No provider [platform] . . . shall be treated as the publisher . . . [of user content]. 

That means that Big Tech is given civil immunity for anything that users post on their platforms. If Mr. “A” posts a YouTube video calling Mr. “B” a liar, Mr. “B’s” legal recourse for defamation and libel is against Mr. “A,” not YouTube.

No provider [platform] . . . shall be held liable on account of any action voluntarily taken in good faith to restrict access to . . . material that the provider . . . considers to be obscene, lewd, lascivious, filthy, excessively violent, harassing, or otherwise objectionable . . .

The above language indicates that Congress was mostly concerned about obscene and violent material. Big Tech has taken large liberties with the “harassing and otherwise objectionable” phrase to target politically conservative voices. The New York Times‘s Sarah Jeong even admits this although she writes that is because conservative voices are more likely to post “hate speech, and fake news, and conspiracy theories.”

Jeong’s explanation is false. Numerous YouTube videos from left-wing sources spread fake news. One example is Joe Biden’s claim that President Trump’s “very fine people on both sides” Charlottesville remark referred to the white supremacists whereas the President was actually speaking of those who merely wanted to protect the Robert E. Lee statue. YouTube has done nothing to censor mainstream media sources whose videos on its website still propagate that hoax thereby promoting hatred against people wanting to protect Confederate statues.

The solution is to change CDA 230 so that it permits companies like Google, YouTube, Twitter and FaceBook to retain civil liability immunity only if they stop censoring for political reasons. If they continue to do so they should be treated as publishers, subject to libel and defamation laws. Specifically, they should lose their immunity if they fail to use “good faith” when  moderating user content, understanding that one-sided political censorship is not a “good faith” practice. Presently, they are abusively employing the “harassing, or otherwise objectionable” phrase to target restrictions against right wing users that they don’t apply to left-wing sources. Harassment by left-wing sources against conservative voices is also seldom penalized.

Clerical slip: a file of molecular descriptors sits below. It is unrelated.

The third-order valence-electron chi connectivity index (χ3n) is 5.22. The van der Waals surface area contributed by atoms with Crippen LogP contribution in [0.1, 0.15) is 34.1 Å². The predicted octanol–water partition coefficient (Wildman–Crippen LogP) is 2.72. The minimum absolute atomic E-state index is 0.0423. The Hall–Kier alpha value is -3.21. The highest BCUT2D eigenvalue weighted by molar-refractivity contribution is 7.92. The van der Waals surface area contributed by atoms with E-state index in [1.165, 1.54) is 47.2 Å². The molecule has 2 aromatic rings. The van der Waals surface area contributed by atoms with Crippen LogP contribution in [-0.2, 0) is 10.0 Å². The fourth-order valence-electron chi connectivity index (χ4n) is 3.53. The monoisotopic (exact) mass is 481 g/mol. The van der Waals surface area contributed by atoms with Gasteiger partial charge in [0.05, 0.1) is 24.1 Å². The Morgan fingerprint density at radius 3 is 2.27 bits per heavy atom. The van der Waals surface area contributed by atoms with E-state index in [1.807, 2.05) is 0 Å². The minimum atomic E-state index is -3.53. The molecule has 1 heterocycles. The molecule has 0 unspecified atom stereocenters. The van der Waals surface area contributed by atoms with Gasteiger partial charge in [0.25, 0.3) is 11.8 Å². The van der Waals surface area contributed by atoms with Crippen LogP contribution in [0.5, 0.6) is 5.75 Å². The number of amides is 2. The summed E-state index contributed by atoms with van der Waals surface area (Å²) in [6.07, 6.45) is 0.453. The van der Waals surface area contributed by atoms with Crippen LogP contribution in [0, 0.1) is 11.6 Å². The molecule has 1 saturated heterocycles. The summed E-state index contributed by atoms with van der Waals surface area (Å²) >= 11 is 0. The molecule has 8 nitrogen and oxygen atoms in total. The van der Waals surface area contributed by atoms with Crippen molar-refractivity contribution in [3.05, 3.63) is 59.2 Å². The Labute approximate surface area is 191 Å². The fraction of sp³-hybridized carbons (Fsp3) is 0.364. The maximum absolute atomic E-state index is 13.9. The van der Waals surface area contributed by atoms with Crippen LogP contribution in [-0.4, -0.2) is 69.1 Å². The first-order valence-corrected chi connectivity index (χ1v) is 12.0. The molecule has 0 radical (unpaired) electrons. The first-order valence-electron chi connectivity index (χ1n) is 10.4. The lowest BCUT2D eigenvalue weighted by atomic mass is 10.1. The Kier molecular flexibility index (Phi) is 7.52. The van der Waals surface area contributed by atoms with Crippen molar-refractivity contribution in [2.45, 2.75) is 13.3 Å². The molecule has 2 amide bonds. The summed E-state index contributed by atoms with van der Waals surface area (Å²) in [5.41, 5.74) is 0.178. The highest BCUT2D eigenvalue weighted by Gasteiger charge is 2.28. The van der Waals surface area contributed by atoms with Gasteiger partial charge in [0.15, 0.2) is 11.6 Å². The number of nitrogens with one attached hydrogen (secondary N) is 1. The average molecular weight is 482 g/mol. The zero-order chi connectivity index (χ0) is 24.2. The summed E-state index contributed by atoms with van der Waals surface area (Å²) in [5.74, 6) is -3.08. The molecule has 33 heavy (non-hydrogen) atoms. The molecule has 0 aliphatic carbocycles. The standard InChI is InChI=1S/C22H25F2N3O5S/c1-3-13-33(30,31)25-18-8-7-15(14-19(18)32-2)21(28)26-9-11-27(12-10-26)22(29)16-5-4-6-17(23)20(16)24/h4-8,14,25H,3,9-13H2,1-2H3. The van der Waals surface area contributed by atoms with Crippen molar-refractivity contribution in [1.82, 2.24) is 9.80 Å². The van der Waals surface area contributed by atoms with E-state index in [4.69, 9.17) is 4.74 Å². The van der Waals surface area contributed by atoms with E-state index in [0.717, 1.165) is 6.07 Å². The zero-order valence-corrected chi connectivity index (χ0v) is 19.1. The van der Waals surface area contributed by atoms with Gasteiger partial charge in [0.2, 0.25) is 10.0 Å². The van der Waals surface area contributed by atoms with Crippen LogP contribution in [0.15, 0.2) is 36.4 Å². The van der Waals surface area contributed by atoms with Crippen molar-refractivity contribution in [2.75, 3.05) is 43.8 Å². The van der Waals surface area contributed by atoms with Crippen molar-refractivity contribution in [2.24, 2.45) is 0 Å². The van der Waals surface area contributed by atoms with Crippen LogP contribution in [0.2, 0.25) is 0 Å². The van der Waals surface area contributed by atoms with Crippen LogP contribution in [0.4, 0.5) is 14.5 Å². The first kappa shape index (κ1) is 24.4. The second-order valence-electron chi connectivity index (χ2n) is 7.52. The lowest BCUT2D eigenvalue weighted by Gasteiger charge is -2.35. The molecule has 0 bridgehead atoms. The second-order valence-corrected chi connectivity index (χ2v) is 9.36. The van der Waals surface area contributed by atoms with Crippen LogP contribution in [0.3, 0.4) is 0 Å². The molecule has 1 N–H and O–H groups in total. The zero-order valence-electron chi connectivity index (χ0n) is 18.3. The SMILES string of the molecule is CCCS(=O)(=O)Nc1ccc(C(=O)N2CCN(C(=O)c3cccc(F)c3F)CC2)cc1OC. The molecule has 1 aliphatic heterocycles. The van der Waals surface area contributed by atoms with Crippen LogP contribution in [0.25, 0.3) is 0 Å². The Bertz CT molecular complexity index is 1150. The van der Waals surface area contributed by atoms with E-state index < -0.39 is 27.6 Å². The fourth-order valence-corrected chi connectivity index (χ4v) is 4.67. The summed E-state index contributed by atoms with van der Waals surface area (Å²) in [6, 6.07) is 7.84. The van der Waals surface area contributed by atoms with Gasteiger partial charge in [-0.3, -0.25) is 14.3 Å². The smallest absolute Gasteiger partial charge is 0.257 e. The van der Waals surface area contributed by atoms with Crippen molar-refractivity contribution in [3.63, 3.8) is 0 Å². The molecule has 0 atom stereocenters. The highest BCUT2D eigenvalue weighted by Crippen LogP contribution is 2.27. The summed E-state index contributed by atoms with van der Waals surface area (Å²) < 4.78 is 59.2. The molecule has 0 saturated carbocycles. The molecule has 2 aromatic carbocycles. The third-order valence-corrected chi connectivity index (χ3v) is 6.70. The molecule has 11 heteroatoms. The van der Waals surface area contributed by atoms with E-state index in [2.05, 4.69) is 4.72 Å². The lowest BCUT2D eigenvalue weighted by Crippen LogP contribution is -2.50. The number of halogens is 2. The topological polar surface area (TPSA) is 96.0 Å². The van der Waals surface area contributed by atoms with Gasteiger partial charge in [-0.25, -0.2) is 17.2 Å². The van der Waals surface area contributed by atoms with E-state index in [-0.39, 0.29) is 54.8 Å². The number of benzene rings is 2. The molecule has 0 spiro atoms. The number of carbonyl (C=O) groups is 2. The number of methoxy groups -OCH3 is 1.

If you agree, consider writing your Washington representative to urge that the 1996 Communications Decency Act be revised to deny the Big Tech platforms civil liability immunity for user content if they censor it for political purposes. It is always those in power who censor, which they do for a single reason: to retain power.

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My Confederate Statue Speech

(July 30, 2019) Provided below is the text of my speech a week ago about Confederate statues at the Abbeville Institute summer conference.

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Author William Humprey

In 1965 Texas novelist William Humphrey wrote:

If the Civil War is more alive to the Southerner than the Northerner it is because all of the past is, and this is so because the Southerner has a sense of having been present there himself in the person of one or more of his ancestors. The war filled merely a chapter in his . . . [family history] . . .  transmitted orally from father to son [as] the proverbs, prophecies, legends, laws, traditions-of-origin and tales-of-wanderings of his own tribe. . . It is this feeling of identity with the dead (who are past) which characterizes and explains the Southerner.

It is with kin, not causes, that the Southerner is linked. Confederate Great-grandfather . . . is not remembered for his (probably undistinguished) part in the Battle of Bull Run; rather Bull Run is remembered because Great-grandfather was there. For the Southerner the Civil War is in the family.

Clannishness was, and is, the key to his temperament, and he went off to war to protect not Alabama but only those thirty or forty acres of its sandy hillside, or stiff red clay, which he broke his back tilling, and which was as big a country as his mind could hold.